In 1836, Collinson had been a lieutenant on HMS Sulphur, a surveying vessel in the Pacific, under the command of Captains Beechey and Belcher. On her return voyage via China, in 1841, the vessel became involved in the First Opium War, and specifically in the capture of Wangtong on the Pearl River delta. Whilst in the area Captain Belcher surveyed Hong Kong, the first scientific survey of the island (No. 1466). Belcher would return to the Far East in 1843–46 in command of HMS Samarang in order to survey the South China Seas, and like Collinson providing a template on which all subsequent surveys were based. The work also includes Captain J.W. Reed’s important survey of the Singapore Straits carried out on HMS Rifleman, between 1865 and 1869 (No. 2403). Reed would also resurvey the waters between Singapore and Hong Kong.
Britain’s dominance of the Indian subcontinent, would draw her into what became known as the Great Game’: Britain and Russia’s struggle for de facto control of Central Asia. To this end the British fought several proxy wars, one such was the First Anglo-Persian War (1856–57). Commander Charles Constable, son of the painter John Constable, was attached to the Persian Expeditionary Force, as a surveyor aboard the ship Euphrates. On the conclusion of the war, Constable was ordered to survey the Arabian Gulf, which occupied him from April 1857 to March 1860, with Lieutenant Stiffe as assistant surveyor. The survey (Nos. 2837a and 2837b) which contains the first detailed survey of Abu Dhabi, would become the standard work well into the twentieth century.
During the time that Constable was surveying the Gulf, the Suez Canal, one of the greatest civil engineering feats of the nineteenth century was under construction. When it opened in 1869 it would reduce the distance from London to the Arabian Gulf from 11,300 nautical miles to 6,400 nautical miles, and cut the journey time from London to Singapore from 58 to 42 days. The canal is depicted in chart No. 2555, based on surveys carried out by the French Navy in 1876, with soundings taken by HMS Shearwater. 
The opening of the canal also bought a renewed interest in the Mediterranean, Red, and Arabian Seas. Britain had during the nineteenth century acquired several strategically important islands in the Mediterranean, most notably Malta and Cyprus. The present work contains Captains Graves’ and Spratt’s chart of Malta and Gozo (No. 194), and Valetta harbour (No. 195), surveyed in 1863, as well as Graves’ exceedingly rare chart of Cyprus (No. 2074) of 1849.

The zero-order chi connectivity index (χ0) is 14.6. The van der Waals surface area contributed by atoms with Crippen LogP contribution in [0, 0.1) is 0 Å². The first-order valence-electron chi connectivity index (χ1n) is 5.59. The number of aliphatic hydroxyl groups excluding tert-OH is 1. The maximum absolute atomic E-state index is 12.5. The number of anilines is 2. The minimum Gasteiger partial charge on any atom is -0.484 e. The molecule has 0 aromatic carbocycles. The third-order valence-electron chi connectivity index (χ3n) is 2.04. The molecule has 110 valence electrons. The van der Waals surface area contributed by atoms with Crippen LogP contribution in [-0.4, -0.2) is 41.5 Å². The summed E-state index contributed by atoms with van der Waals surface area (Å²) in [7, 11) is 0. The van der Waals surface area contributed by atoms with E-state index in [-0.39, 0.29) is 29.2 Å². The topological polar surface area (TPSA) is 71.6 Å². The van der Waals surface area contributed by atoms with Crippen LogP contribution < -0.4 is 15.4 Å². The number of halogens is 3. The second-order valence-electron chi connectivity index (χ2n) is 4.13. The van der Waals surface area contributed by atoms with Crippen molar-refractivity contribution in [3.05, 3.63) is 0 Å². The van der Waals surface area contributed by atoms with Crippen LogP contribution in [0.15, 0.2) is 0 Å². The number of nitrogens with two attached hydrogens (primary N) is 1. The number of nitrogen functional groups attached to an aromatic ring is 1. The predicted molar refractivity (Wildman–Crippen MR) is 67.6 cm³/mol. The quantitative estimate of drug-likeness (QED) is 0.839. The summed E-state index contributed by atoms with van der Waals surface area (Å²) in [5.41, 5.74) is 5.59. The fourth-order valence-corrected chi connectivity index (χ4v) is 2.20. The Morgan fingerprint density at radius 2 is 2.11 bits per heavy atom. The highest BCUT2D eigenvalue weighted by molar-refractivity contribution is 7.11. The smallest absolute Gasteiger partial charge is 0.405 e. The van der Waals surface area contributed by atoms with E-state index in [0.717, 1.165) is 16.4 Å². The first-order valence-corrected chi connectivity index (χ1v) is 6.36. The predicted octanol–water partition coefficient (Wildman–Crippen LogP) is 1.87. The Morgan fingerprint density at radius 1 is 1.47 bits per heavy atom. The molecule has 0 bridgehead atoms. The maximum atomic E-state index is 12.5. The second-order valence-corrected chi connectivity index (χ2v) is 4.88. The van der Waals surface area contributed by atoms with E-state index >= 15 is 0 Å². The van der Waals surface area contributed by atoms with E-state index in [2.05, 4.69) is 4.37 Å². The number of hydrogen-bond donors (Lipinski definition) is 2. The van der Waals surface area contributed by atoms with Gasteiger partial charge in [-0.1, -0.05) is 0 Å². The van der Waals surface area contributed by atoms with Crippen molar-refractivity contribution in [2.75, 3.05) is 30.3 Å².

The work also contains the first meteorological atlas of the Red Sea, which states in its introductory text:
Very few observations have been obtained prior to the opening of the Suez Canal in 1869, and nearly all the material which has been used is of necessity for the steamships, which follow much the same track within very narrow limits”
The steamship had come to dominate global shipping by the end of the nineteenth century, and two further charts point to their use: chart No. 9 of the Arabian Sea shewing the winds & currents during the south-west monsoon with the probable best track for steamers from Bombay to Aden”; and chart No. 1188, the Coal and Telegraph Chart’ of 1899, marking the steamship’s refuelling stations.
The charts discussed up until now where often driven by British commercial considerations, be that on the East African coast, the shores of India, or far flung China. However, the Admiralty from the time of Cook were also heavily involved in voyages of exploration. One of the greatest voyages was that of HMS Beagle, now principally remembered for Darwin’s discoveries, she was also responsible for several important surveys; included in the present work are, Captain Fitzroy’s survey of the Falkland Islands (Nos. 1354, 1354A and 1354B); and that of the Magellan Strait (No. 554) – the first scientific survey of the Straits, and carried out by Fitzroy on the First (1826–31) and completed on the Second voyage of the Beagle (1832–36).
The Beagle’s Third voyage (1837–43) took her to Australia; now under the command of Captain J. C. Wickham, who together with his second in command Lieutenant Stokes, carried out extensive surveys of the west, and south coast, including the Bass Strait and Tasmania (Nos. 1695a, 1695b, 2759a, 2759b, 1079). Lieutenant Stokes, as commander of HMS Acheron, would between 1848 and 1855, produce the first systematic survey of New Zealand (Nos. 1212, 2053, 2054). With the Australian Gold Rush of the 1850s, the Admiralty began to take a greater interest in Australian waters. Captain H.M. Denham of HMS Herald, spent from 1852 to 1860 charting the eastern seas of Australia and covering the Great Barrier Reef and waters as far as Fiji (Nos. 2763, 2764, and 2691), he would also be responsible for the third survey of Sydney Harbour in 1857 (No. 1069).